Somewhat by accident, it was discovered that watering tomatoes using salt water enhanced the flavor of the ripened tomatoes. Word spread fast. Since then, research has been conducted to determine if this was true or merely wishful thinking. The answer is, Yes! It works! According to one study cited by Lynn Byczynski, tomatoes grown using salt water produced better flavor compared to those grown with regular water.

I don’t have room here to get into the scientific reasons for this occurrence, but suffice it to say, it has been proven to work.

If you’d like to try this method for yourself, there is a company that offers a saline-based product for that particular purpose called SEA-90.

Companion Planting

Companion planting is a term used by gardeners to describe the use of planting companion plants alongside your tomatoes. There are various plants that repel hungry insects from devouring your precious plants. Garlic, basil, and marigolds will ward off pests with their strong smell. You can also harvest the herbs when they are ready.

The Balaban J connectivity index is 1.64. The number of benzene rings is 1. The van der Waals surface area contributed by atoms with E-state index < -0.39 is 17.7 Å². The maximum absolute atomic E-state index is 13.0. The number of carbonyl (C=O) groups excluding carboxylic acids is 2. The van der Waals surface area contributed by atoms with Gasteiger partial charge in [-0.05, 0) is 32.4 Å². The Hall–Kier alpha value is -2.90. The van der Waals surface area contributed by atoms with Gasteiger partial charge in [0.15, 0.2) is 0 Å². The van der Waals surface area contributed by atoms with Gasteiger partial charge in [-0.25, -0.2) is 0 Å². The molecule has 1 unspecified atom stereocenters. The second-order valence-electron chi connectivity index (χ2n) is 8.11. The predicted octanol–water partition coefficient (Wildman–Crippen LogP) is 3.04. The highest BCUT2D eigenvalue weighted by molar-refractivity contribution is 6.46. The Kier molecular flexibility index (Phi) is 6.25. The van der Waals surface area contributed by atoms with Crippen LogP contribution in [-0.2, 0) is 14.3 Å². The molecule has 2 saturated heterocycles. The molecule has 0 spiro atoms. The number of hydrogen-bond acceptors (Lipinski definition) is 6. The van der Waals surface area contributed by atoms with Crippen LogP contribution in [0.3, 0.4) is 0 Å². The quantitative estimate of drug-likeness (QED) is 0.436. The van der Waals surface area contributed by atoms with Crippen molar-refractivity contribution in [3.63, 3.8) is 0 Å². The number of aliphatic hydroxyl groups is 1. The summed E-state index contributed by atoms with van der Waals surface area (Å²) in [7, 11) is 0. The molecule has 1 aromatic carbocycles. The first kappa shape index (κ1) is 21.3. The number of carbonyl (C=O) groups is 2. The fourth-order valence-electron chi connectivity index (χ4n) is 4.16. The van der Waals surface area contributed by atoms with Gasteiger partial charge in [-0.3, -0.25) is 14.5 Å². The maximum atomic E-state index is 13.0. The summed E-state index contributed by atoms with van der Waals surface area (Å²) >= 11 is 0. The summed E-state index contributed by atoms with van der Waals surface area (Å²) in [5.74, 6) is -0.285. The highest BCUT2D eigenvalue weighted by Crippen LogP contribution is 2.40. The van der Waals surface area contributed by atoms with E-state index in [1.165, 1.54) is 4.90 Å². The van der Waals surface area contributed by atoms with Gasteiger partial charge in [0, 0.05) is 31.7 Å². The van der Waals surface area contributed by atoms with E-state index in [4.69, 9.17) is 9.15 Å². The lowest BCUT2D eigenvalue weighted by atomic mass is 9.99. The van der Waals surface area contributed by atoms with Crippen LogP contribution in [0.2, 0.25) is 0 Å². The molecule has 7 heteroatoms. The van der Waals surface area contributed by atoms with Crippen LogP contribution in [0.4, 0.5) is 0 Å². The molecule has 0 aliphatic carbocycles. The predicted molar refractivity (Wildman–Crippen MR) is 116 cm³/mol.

Plant these varieties and other companions in between your tomato plants. They also ward off whiteflies and other invaders.

You can find a comprehensive list of plants and the insects they repel by searching this site for previous articles on the subject.

You Can Do It!

Admittedly, there is much more information than time and space will allow for me to cover in this article on planting tomatoes from seed. I merely wanted to give you a little insight and a lot of encouragement to grow your own.

While there is a science behind growing tomatoes, it’s not rocket science. There is a lot of common sense involved. All plants need are the three basics: food, water, and sunshine. Beyond that, it just depends on how deep your roots run as to how much science you want to apply when growing tomatoes. Don’t be intimidated by all the scientific aspects.

Tomatoes grow naturally by themselves with a little nurturing and TLC. Be sure to choose the right type of tomato for your geographic location.

The truth is, with just a little practice and experience, you can grow tomatoes that you can be proud of and ones that you, along with your friends and family, can enjoy straight from the garden all summer long.

So, get to planting and have a happy harvest! For a lot more great gardening tips, see our guide on 31 Ways to Make You an Organic Gardening Guru.